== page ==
Mary Riddell, writing in Wednesday's Daily Telegraph, tackles the subject of Gordon Brown's arrival in the US to attend the UN climate change summit.
Questioning whether Brown's 'standing' on the world stage is, and has been, damaged by his loss of popularity at home - and having to face an election within 200 days, one which he is undoubtedly going to lose - Mary Riddell surely misses the point.
Would it not be more pertinent to ask why the taxpayer is funding travel, accommodation and possible entertainment costs for someone to attend a summit on 'climate change', followed by a G20 meeting, when in fact that someone is unable to reflect the views of the country he is supposed to represent; rather that he has to reflect the views of a 'government' to which he is subservient, and a government that, as a result, his electorate were unable to elect, cannot evict from office and is therefore totally unaccountable to said electorate.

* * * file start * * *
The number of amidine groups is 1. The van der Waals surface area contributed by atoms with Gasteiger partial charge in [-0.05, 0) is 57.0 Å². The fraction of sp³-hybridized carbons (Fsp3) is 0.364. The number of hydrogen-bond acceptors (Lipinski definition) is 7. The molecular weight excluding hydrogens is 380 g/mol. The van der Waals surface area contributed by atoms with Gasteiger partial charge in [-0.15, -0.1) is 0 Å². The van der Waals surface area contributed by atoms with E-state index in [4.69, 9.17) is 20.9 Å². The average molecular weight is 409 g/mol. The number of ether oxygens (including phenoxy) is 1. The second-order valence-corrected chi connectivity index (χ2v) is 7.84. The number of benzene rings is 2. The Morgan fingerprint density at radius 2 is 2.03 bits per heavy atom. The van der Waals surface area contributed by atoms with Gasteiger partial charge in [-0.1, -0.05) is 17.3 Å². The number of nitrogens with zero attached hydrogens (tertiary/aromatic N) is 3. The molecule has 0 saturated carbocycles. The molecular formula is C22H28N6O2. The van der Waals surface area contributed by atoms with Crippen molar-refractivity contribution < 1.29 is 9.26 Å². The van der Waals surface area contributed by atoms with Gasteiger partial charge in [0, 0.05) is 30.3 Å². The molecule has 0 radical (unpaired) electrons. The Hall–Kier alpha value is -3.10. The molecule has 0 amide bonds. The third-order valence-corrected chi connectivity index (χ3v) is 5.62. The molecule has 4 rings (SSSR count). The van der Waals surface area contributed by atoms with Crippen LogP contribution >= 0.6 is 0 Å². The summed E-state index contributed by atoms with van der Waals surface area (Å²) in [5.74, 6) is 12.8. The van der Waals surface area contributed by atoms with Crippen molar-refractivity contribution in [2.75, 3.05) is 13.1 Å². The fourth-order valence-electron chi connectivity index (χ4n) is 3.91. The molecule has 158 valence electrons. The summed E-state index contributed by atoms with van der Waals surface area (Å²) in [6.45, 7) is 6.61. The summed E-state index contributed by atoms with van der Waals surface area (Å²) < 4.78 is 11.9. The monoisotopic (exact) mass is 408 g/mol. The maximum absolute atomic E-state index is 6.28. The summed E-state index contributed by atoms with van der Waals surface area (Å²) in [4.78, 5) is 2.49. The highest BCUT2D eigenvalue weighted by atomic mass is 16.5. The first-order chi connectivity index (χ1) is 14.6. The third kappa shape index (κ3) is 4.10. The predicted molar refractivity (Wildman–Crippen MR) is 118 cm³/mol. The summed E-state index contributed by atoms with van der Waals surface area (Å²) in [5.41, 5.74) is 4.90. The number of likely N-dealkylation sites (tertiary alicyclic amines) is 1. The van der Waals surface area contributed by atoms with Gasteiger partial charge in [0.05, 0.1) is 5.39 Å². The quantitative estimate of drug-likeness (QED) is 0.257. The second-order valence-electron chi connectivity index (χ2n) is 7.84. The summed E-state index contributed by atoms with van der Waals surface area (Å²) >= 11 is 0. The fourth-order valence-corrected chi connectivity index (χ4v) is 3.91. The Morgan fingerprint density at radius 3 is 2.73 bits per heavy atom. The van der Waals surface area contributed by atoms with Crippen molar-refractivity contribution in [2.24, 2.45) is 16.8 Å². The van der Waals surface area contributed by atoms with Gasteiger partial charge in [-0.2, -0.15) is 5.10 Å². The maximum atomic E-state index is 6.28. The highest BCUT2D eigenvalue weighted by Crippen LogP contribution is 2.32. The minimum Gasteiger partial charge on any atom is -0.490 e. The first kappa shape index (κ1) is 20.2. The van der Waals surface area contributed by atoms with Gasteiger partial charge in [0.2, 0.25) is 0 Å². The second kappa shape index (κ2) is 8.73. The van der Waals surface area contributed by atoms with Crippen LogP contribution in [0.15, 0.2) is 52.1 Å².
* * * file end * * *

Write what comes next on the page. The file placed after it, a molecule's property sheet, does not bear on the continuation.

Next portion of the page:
Whilst also 'prattling' on about Brown's fortunes at home, Mary Riddell does get one point almost correct when commenting that, on his return to the UK - having tried to save the world again - he will be seen as "a clapped-out, no-hope, couldn't-run-a-whelk-stall leader with time and power trickling through his fingers." No doubt the description she uses is one that describes exactly how other world leaders will view Brown, but we well let Mary Riddell's omission of this minor fact pass.
In fairness, one must not be too critical of Mary Riddell as, in her defense, she is but a 'professional journalist' - surely an oxymoron - who is supposed to enlighten her readers with well researched, forensic writing.